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ditable deficiency as regards regis- sult of these figures, that since tration. In all divisions of the 1851 the actual increase by births Empire the information sought was of the inhabitants of these islands rendered with an intelligent will- was upwards of 4,000,000. This ingness which proved that the considerable addition to our numancient prejudices, anile and reli- bers is due solely to the wonderful gious, against David's sin of nuni- progress of England and Wales, bering the people have altogether whose population has risen in disappeared. The press enforced the last decade from 17,927,609 the national uses of the inquiry to 20,061,725, an increase of with an intelligence which raised 2,134,116. Scotland also has a direct interest in the public advanced in the same period mind; the pulpit lent its aid, and by 172,587 persons, or from the general spread of education 2,888,742 to 3,061,329. As a subhad removed many personal dis- traction from this evidence of inqualifications--one of which, an crease and well-being, Ireland unwillingness to betray want of exhibits the great decrease of skill in writing and spelling, had 787,842, her population having fallheretofore been a great obstacle. en from 6,552,385 to 5,764,543. Moreover, there exist under our Taking the increase of England Government no counteracting mo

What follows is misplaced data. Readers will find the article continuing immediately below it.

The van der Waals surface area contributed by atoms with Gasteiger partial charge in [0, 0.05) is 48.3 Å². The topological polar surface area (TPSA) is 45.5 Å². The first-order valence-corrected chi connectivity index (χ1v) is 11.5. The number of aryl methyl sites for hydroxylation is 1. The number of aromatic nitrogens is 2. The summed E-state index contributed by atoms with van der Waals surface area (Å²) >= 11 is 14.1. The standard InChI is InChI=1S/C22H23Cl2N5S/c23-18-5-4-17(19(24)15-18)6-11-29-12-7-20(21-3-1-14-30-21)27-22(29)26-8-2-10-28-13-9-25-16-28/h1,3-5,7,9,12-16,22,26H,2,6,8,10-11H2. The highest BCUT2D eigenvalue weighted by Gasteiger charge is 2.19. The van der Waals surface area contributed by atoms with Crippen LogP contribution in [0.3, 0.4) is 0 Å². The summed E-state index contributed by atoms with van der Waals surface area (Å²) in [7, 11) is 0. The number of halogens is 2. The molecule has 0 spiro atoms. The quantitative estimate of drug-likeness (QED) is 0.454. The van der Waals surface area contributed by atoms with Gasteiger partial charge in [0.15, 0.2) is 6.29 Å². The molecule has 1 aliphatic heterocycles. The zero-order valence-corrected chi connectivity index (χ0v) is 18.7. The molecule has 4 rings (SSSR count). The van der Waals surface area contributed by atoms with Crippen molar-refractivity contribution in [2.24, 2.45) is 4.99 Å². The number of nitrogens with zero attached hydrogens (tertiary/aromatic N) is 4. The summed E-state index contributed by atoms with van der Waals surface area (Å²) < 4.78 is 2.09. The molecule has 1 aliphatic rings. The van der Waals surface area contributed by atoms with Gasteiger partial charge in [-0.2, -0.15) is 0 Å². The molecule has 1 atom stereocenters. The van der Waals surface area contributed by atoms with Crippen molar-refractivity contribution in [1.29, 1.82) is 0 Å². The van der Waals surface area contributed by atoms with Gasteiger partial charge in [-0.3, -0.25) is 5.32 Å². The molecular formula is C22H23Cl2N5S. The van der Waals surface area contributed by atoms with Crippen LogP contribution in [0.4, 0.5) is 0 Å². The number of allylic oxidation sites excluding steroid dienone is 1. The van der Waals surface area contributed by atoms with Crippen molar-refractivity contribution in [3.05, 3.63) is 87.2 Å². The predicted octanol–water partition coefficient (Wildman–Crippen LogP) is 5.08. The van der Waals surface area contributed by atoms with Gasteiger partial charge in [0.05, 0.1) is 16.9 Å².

and Scotland, and deducting the tives—there is no dread that the decrease in Ireland, the general returns can be used for military result is that, from 1851 to 1861, conscription, nor for purposes of there has been an actual increase taxation, nor with any other object of 1,609,900* in the population than the public good. It may of the United Kingdon. In like then be asserted that the British manner the rate of increase per Census of 1861, obtained with the cent. in England for the decennial popular concurrence, is superior period is 12 per cent., but by the both in truthfulness and accuracy decrease in Ireland the net into those obtained by the most crease of the United Kingdom is despotic and centralized Govern- reduced to 6 per cent. ments.

The vital statistics of England It will be seen by reference to are so much more complete than the Tables that the total popula- those of Scotland and Ireland, tion of the British Islands is that it is from her returns only 29,334,788. As the numbers in that any safe comparisons can be 1851 were 27,511,926, there has drawn. The first Census in 1801 been an actual increase of near ascertained the population of Engtwo millions, after a vast emin land and Wales number gration of the same amount has 9,156,171. These numbers have been deducted. It is matter of undergone a progressive increase speculation what, if the emigrants in every decennial period ; but had stayed at home, the result as while the figures representing the regards our numbers would have addition at each return are probeen; on the one side is to be taken gressively of higher value, the the natural increase by births, on centesimal proportion of increase the other the detracting effects of

* The discrepancies in these figures the pressure of an augmented arise from the deductions being made from population ; but this is a certain re

uncorrected returns.


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on the four returns since 1821 has from the rural districts into the uniformly diminished. Thus in